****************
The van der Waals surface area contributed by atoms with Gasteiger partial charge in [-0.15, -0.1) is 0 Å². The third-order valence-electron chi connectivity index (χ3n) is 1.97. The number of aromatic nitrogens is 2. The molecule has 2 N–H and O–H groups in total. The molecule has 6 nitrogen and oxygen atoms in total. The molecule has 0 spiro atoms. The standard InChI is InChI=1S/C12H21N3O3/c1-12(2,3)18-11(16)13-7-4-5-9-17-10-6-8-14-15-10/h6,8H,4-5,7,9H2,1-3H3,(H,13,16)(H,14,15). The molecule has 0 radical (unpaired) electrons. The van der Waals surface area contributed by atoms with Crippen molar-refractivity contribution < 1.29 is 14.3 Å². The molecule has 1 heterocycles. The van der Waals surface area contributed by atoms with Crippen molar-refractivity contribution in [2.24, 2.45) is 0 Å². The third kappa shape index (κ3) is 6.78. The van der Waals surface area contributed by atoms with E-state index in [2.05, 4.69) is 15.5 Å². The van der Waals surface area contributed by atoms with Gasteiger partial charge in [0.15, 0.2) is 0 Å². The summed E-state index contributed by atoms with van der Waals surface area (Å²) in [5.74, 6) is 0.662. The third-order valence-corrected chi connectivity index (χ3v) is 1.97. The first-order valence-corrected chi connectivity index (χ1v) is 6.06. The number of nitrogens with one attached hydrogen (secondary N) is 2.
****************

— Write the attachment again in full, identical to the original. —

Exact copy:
The van der Waals surface area contributed by atoms with Gasteiger partial charge in [-0.15, -0.1) is 0 Å². The third-order valence-electron chi connectivity index (χ3n) is 1.97. The number of aromatic nitrogens is 2. The molecule has 2 N–H and O–H groups in total. The molecule has 6 nitrogen and oxygen atoms in total. The molecule has 0 spiro atoms. The standard InChI is InChI=1S/C12H21N3O3/c1-12(2,3)18-11(16)13-7-4-5-9-17-10-6-8-14-15-10/h6,8H,4-5,7,9H2,1-3H3,(H,13,16)(H,14,15). The molecule has 0 radical (unpaired) electrons. The van der Waals surface area contributed by atoms with Crippen molar-refractivity contribution < 1.29 is 14.3 Å². The molecule has 1 heterocycles. The van der Waals surface area contributed by atoms with Crippen molar-refractivity contribution in [2.24, 2.45) is 0 Å². The third kappa shape index (κ3) is 6.78. The van der Waals surface area contributed by atoms with E-state index in [2.05, 4.69) is 15.5 Å². The van der Waals surface area contributed by atoms with Gasteiger partial charge in [0.15, 0.2) is 0 Å². The summed E-state index contributed by atoms with van der Waals surface area (Å²) in [5.74, 6) is 0.662. The third-order valence-corrected chi connectivity index (χ3v) is 1.97. The first-order valence-corrected chi connectivity index (χ1v) is 6.06. The number of nitrogens with one attached hydrogen (secondary N) is 2.